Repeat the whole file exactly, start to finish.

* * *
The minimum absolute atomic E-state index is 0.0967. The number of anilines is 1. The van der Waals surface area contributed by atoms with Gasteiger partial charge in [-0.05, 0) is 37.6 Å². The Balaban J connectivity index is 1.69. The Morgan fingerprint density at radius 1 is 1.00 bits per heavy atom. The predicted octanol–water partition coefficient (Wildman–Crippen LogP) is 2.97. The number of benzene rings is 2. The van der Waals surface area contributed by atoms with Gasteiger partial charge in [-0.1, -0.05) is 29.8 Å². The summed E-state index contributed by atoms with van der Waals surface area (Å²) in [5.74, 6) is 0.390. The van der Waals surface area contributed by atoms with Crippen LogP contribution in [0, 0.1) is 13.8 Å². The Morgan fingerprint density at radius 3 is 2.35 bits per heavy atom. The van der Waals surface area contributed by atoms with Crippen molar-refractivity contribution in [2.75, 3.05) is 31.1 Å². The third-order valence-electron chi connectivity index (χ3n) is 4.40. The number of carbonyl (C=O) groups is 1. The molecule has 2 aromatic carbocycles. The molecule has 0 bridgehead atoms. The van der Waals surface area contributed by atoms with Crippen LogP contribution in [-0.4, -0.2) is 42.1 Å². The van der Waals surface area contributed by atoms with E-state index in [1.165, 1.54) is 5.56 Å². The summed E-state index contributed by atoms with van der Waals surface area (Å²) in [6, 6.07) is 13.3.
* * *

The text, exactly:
The minimum absolute atomic E-state index is 0.0967. The number of anilines is 1. The van der Waals surface area contributed by atoms with Gasteiger partial charge in [-0.05, 0) is 37.6 Å². The Balaban J connectivity index is 1.69. The Morgan fingerprint density at radius 1 is 1.00 bits per heavy atom. The predicted octanol–water partition coefficient (Wildman–Crippen LogP) is 2.97. The number of benzene rings is 2. The van der Waals surface area contributed by atoms with Gasteiger partial charge in [-0.1, -0.05) is 29.8 Å². The summed E-state index contributed by atoms with van der Waals surface area (Å²) in [5.74, 6) is 0.390. The van der Waals surface area contributed by atoms with Crippen LogP contribution in [0, 0.1) is 13.8 Å². The Morgan fingerprint density at radius 3 is 2.35 bits per heavy atom. The van der Waals surface area contributed by atoms with Crippen molar-refractivity contribution in [2.75, 3.05) is 31.1 Å². The third-order valence-electron chi connectivity index (χ3n) is 4.40. The number of carbonyl (C=O) groups is 1. The molecule has 2 aromatic carbocycles. The molecule has 0 bridgehead atoms. The van der Waals surface area contributed by atoms with Crippen LogP contribution in [-0.4, -0.2) is 42.1 Å². The van der Waals surface area contributed by atoms with E-state index in [1.165, 1.54) is 5.56 Å². The summed E-state index contributed by atoms with van der Waals surface area (Å²) in [6, 6.07) is 13.3.